After eating at the delicious “Blah Blah” sandwiches (seriously, their secret sauce was amazing!) the previous night, we were well rested and ready for our big day in the Amazon jungle!
All we were told about this day trip was that we would leave around 9am and return around 8pm, we needed to wear our swimsuits under our clothes, and we would get a pair of rain boots and a poncho before boarding the bus. There was no itinerary we were shown or told about, no age requirements discussed (they knew Carter would be coming), and no waiver signed. We’re pretty used to that though since it seems like it’s only common in the US, but we also had no idea what the day would be like.
After boarding the bus in the morning, we drove for about 2 hours to get to the Amazon jungle! We did a lot of off-roading in our bus, and quite honestly I’m surprised we made it without any flat tires or something breaking.
Our first stop was a monkey rescue center. Our guide walked us around (speaking in Spanish so I really had no idea what he was saying most of the time), showing us the monkeys and other roaming creatures. Carter loved pointing and talking to them! The rest of the group got quite a kick out of Carter’s reaction to the monkeys.
After the monkey rescue, we drove to another location where we were instructed to put on our rain boots and our ponchos as we got off the bus. We walked, and walked through the rain and jungle until we came to a clearing with several small huts. We sat down under a canopy over looking the river and our guide started saying something about how high and fast the river was because of how much rain they had gotten recently. He said it would be really good for the canoes. “Oh, that’s nice that people who will be using the canoes will have an easier time on the river,” I thought to myself because obviously we weren’t going to be getting on canoes with it raining like this.
Sleeping Carter. This kid can seriously sleep any where!
The river was really moving fast!
One minute we were sitting under a dry canopy overlooking the river thinking that we were waiting to each lunch, and the next minute we were being shuffled onto these canoes. Oh my goodness. And to top it off, Carter woke up right as I was trying to get on the canoe and started freaking out that the poncho was over him. I was trying to keep my balance and keep him calm so I could safely get to my spot and sit down, but he had other plans… After several close calls of almost falling over, I sat down and wiggled out of the poncho enough to hold over Carter and I so we could see.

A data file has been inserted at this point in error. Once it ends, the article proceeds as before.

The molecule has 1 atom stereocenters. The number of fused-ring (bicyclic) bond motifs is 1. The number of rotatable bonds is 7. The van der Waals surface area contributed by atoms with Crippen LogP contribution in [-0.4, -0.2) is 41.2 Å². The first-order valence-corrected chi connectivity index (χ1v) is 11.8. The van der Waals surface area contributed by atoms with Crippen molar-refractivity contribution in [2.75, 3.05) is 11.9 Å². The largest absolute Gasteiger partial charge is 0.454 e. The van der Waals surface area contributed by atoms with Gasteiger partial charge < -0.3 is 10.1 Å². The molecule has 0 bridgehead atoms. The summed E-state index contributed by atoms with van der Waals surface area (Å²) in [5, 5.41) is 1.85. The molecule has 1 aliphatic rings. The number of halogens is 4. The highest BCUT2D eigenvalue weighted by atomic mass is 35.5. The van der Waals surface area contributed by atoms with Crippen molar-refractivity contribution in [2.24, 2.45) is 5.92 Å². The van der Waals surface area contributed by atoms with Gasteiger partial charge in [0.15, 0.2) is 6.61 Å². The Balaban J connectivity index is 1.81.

After everyone was seated we were taking off down the river! At certain points we were going through some intense rapids. Well, they probably weren’t intense for an experienced kayaker or even a river rafting group, but for us in our handmade canoe they were huge! We had water splashing in the boat and soaking us on several occasions. The man in the back controlling the canoe had to try and shovel some of the water out during the calmer parts of the river.These canoes looked like they came straight out of a tree. Like literally. You could see very well that someone dug these out by hand. There weren’t any benches in them either, just straight on the bottom with several inches of water!
Me and Carter hanging out under my poncho. I was soaking wet and my arms were killing me from having to hold it up! Carter stayed very dry, all things considered, and he enjoyed the canoe ride as long as the poncho was up. He would say “Whoa!” and “Ooo!” a lot haha and when water would come over the canoe he would say “Uh oh!” over and over.
Carter all bundled up after making it to the bus from the river. He was pretty tired since his nap was interrupted by the excitement of the canoe!
After the canoe ride, we drove to another location where we suited up in our ponchos and rain boots, then went onto a native tribe’s land. We hung up our rain coats and began our welcoming with this nasty drink that everyone had to have. It’s seen as very rude to excuse yourself from having any, so I tried that tiniest amount possible. And it was gross. Our guide downed the rest of it with a smile after everyone had some.